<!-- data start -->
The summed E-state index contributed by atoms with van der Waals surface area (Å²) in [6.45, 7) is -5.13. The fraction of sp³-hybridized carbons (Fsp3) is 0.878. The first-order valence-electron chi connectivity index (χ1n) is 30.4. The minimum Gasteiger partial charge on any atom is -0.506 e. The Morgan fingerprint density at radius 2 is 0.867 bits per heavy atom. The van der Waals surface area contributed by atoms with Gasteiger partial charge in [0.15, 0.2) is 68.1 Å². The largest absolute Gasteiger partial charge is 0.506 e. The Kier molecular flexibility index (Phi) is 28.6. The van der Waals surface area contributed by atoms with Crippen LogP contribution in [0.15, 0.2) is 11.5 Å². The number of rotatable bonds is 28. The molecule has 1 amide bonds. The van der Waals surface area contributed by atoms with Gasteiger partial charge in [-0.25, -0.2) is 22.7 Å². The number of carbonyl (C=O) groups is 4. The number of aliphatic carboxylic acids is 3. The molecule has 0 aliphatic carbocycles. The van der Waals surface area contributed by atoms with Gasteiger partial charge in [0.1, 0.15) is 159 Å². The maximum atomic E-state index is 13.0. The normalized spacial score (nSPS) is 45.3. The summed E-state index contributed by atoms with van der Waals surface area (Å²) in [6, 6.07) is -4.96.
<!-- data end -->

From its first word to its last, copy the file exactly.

The summed E-state index contributed by atoms with van der Waals surface area (Å²) in [6.45, 7) is -5.13. The fraction of sp³-hybridized carbons (Fsp3) is 0.878. The first-order valence-electron chi connectivity index (χ1n) is 30.4. The minimum Gasteiger partial charge on any atom is -0.506 e. The Morgan fingerprint density at radius 2 is 0.867 bits per heavy atom. The van der Waals surface area contributed by atoms with Gasteiger partial charge in [0.15, 0.2) is 68.1 Å². The largest absolute Gasteiger partial charge is 0.506 e. The Kier molecular flexibility index (Phi) is 28.6. The van der Waals surface area contributed by atoms with Crippen LogP contribution in [0.15, 0.2) is 11.5 Å². The number of rotatable bonds is 28. The molecule has 1 amide bonds. The van der Waals surface area contributed by atoms with Gasteiger partial charge in [-0.25, -0.2) is 22.7 Å². The number of carbonyl (C=O) groups is 4. The number of aliphatic carboxylic acids is 3. The molecule has 0 aliphatic carbocycles. The van der Waals surface area contributed by atoms with Gasteiger partial charge in [0.1, 0.15) is 159 Å². The maximum atomic E-state index is 13.0. The normalized spacial score (nSPS) is 45.3. The summed E-state index contributed by atoms with van der Waals surface area (Å²) in [6, 6.07) is -4.96.